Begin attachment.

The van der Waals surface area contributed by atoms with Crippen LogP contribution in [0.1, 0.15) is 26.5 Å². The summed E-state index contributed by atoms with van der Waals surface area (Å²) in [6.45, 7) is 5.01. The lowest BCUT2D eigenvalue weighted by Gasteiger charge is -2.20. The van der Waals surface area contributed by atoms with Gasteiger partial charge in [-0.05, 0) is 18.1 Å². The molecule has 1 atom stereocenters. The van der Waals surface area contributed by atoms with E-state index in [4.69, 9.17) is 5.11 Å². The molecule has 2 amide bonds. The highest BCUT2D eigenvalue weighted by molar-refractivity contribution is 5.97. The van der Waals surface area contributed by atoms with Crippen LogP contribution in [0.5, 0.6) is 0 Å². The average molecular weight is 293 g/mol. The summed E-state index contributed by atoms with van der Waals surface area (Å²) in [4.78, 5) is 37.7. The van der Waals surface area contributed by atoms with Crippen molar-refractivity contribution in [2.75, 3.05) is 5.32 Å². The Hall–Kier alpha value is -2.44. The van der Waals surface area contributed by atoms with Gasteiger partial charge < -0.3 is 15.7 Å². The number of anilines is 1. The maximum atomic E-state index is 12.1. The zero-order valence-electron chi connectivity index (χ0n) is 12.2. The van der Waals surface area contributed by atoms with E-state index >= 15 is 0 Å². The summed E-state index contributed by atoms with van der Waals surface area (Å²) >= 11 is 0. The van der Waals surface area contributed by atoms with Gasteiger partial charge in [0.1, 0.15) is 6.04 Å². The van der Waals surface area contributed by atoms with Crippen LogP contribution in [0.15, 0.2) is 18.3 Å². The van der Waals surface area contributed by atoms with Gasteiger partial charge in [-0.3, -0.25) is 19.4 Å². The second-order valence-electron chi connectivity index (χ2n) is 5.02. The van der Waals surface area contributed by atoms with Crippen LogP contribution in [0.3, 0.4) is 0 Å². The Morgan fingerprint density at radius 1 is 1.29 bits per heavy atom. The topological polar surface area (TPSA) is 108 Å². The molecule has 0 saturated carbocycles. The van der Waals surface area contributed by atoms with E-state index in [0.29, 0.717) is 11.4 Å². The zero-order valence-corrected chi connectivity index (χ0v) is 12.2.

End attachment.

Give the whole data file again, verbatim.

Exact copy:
The van der Waals surface area contributed by atoms with Crippen LogP contribution in [0.1, 0.15) is 26.5 Å². The summed E-state index contributed by atoms with van der Waals surface area (Å²) in [6.45, 7) is 5.01. The lowest BCUT2D eigenvalue weighted by Gasteiger charge is -2.20. The van der Waals surface area contributed by atoms with Gasteiger partial charge in [-0.05, 0) is 18.1 Å². The molecule has 1 atom stereocenters. The van der Waals surface area contributed by atoms with E-state index in [4.69, 9.17) is 5.11 Å². The molecule has 2 amide bonds. The highest BCUT2D eigenvalue weighted by molar-refractivity contribution is 5.97. The van der Waals surface area contributed by atoms with Crippen LogP contribution in [0.5, 0.6) is 0 Å². The average molecular weight is 293 g/mol. The summed E-state index contributed by atoms with van der Waals surface area (Å²) in [4.78, 5) is 37.7. The van der Waals surface area contributed by atoms with Crippen molar-refractivity contribution in [2.75, 3.05) is 5.32 Å². The Hall–Kier alpha value is -2.44. The van der Waals surface area contributed by atoms with Gasteiger partial charge < -0.3 is 15.7 Å². The number of anilines is 1. The maximum atomic E-state index is 12.1. The zero-order valence-electron chi connectivity index (χ0n) is 12.2. The van der Waals surface area contributed by atoms with E-state index >= 15 is 0 Å². The summed E-state index contributed by atoms with van der Waals surface area (Å²) >= 11 is 0. The van der Waals surface area contributed by atoms with Gasteiger partial charge in [0.1, 0.15) is 6.04 Å². The van der Waals surface area contributed by atoms with Crippen LogP contribution in [0.15, 0.2) is 18.3 Å². The van der Waals surface area contributed by atoms with Gasteiger partial charge in [-0.3, -0.25) is 19.4 Å². The second-order valence-electron chi connectivity index (χ2n) is 5.02. The van der Waals surface area contributed by atoms with Crippen LogP contribution in [0.3, 0.4) is 0 Å². The Morgan fingerprint density at radius 1 is 1.29 bits per heavy atom. The topological polar surface area (TPSA) is 108 Å². The molecule has 0 saturated carbocycles. The van der Waals surface area contributed by atoms with E-state index in [0.29, 0.717) is 11.4 Å². The zero-order valence-corrected chi connectivity index (χ0v) is 12.2.